Stone portrait statue on substantial stone pedestal. Fielding is holding a paper in his left hand. A rather stiff representation. The statue is life size but appears to be too small for the pedestal
Such were the achievements of this "uncrowned king of men," it was considered appropriate that his friends and admirers should get together to perpetuate his memory. The Operative Spinners' Association voted £250 to Fielding's wife, and also contributed £105 as the nucleus of a memorial fund. A joint committee was then appointed, consisting of members of the Spinners' Association and the Bolton Trades Council. Schemes including a scholarship at the Town Hall or a monument over Fiedling's grave were suggested, but the committee chose a statue as a demonstration that high character and true worth could be recognised in the life of the workman as well as in those of soldiers and patriots. The Memorial Committee was chaired by T. Crompton, the former chariman of the Operative Spinners' Association. The joint secretaries were A Hill and Councillor Tootill. The committee sought to keep the contract for the statue in Bolton, with a view to "aiding local industry" and local masons and sculptors were invited to send in plaster busts. Six responses were received, with the best being that by J. W. Bowden who carried out the work with his sons and with "the benefit of the committee's advice and suggestions." A site in Nelson Square, next to the Crompton statue, was preferred by the committee, but the council preferred the park site.(3)
The day of the unveiling, July 11th 1896, would, according to the Bolton Journal, "live long in the memory of Boltonians as the one on which thousands of working men rose in the full strength of their industrial might" to do honour to a man who had worked tirelessly for the benefit of his fellow workers. The statue cost £250, paid for out of a subscription fund in which "the gold of the wealthy" mingled with "the mite of the little piecer." It was unveiled by Lord James of Hereford, who had known Fielding and was the sponsor of factory legislation. In his speech he praised Fielding as a disinterested public servant, who had shown "high character. . .real mental strength exerted with loyal and devoted purpose." He also lauded Fielding's contribution to workers' combination, which was now "recognised as a great power" partly because of the moderation Fielding had shown throughout his career as a union leader.(4) The statue, by local stonemason J. W. Bowden presented a life-sized image (five foot ten) of Fielding somewhat dwarfed by a massive pedestal. Although the Lancashire Review called the resulting "doll-like" sculpture "simply ludicrous" as a work of art, it somewhat condescendingly allowed the memorial to be viewed as a sentimental and "pathetic" tribute "to a beloved benefactor, bought with the hardly-spared contributions of those whom he loved and wrought for so well."(5)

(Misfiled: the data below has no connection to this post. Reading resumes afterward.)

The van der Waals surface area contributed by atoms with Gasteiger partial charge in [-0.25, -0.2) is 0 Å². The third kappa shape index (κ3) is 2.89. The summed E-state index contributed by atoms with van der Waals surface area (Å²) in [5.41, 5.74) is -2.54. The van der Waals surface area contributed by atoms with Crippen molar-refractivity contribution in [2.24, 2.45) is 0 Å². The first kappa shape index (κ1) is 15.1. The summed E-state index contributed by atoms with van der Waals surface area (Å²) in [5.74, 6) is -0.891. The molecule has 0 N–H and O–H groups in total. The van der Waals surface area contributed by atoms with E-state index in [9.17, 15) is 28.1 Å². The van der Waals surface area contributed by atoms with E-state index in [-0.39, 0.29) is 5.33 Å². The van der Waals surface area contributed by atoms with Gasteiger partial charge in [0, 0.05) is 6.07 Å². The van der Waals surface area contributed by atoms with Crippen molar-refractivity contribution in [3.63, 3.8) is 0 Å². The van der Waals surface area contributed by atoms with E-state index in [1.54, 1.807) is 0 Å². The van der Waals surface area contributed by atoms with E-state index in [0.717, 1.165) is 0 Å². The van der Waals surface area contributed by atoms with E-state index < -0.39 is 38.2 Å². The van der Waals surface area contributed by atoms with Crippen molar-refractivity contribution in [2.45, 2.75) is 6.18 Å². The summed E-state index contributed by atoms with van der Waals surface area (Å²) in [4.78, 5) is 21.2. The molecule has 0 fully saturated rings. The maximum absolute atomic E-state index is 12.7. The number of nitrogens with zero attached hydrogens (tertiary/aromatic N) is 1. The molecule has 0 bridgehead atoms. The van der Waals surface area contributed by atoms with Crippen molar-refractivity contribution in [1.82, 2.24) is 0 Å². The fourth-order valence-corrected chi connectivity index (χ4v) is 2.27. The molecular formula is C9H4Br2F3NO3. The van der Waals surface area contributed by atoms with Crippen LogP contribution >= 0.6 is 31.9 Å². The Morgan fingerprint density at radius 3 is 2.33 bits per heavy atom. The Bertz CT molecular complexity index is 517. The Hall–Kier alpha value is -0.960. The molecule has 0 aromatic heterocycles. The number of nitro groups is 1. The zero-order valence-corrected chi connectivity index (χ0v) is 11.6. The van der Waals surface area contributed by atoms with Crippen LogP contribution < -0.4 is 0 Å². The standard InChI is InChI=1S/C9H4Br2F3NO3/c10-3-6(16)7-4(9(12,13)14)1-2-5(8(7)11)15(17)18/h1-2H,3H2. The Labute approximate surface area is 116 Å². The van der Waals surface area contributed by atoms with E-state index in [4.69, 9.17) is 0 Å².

The procession to the park was mainly made up of local trade organisations. However, the arrangements were far from perfect especially since the town did not stop the trams running, causing traffic jams which disrupted the procession, and caused part of it to enter the park 15 minutes after the ceremonials had ended. The unveiling was also used as an opportunity to attack "sweating prices" and poor employment practices which were driving down wages in the cotton industry, and to urge consumers not to pursue the cheapest "sweated" cloth.(6)
In 1984 the head of the statue was removed by vandals, along with that of the neighbouring Disraeli monument, but was found in the shrubbery soon afterwards.
John Fielding (1849-1894), trade unionist, born at Redlaur, neear Blackburn the son of a cotton worker. At the age of 12 he took up the same profession and remained a millworker until 1874 when he succeeded his father as secretary to the Self-Actor Minders' Association. In November of that year he was appointed secretary to the Bolton Trades' Council. He was instrumental in uniting the two branches of spinning industry unionism in one organisation, the Operative Spinners' Provincial Association, a union which was, according to the Bolton Journal, "second to none in the kingdom for wealth and power." The same paper praised his "indomitable energy, his great grasp of thought, his forceful character, and his kindliness of disposition" which had "lifted his fellow workers from the chaotic weakness of disunion to the higher plane of united combined effort" and to the "proud position they now occupy in the industrial world."(2) In 1879 he became a J. P for Bolton.
Inscription on pedestal, set in a cartouche on which is a representation of the Borough Coat of Arms in relief, reads:
J.T. FIELDING J.P.
FOR OVER 20 YEARS/THE SECRETARY OF THE/OPERATIVE COTTON SPINNERS' ASSOCIATION/AND UNITED TRADES COUNCIL/OF BOLTON AND DISTRICT.
Lower down on pedestal:
UNITY AND EQUITY WERE THE GUIDING PRINCIPLES OF HIS LIFE.
ERECTED BY THE TRADE UNIONISTS AND PUBLIC OF BOLTON AND PRESENTED TO THE BOROUGH JULY 11TH 1896
The pedestal also bears the name of
PMSA recording information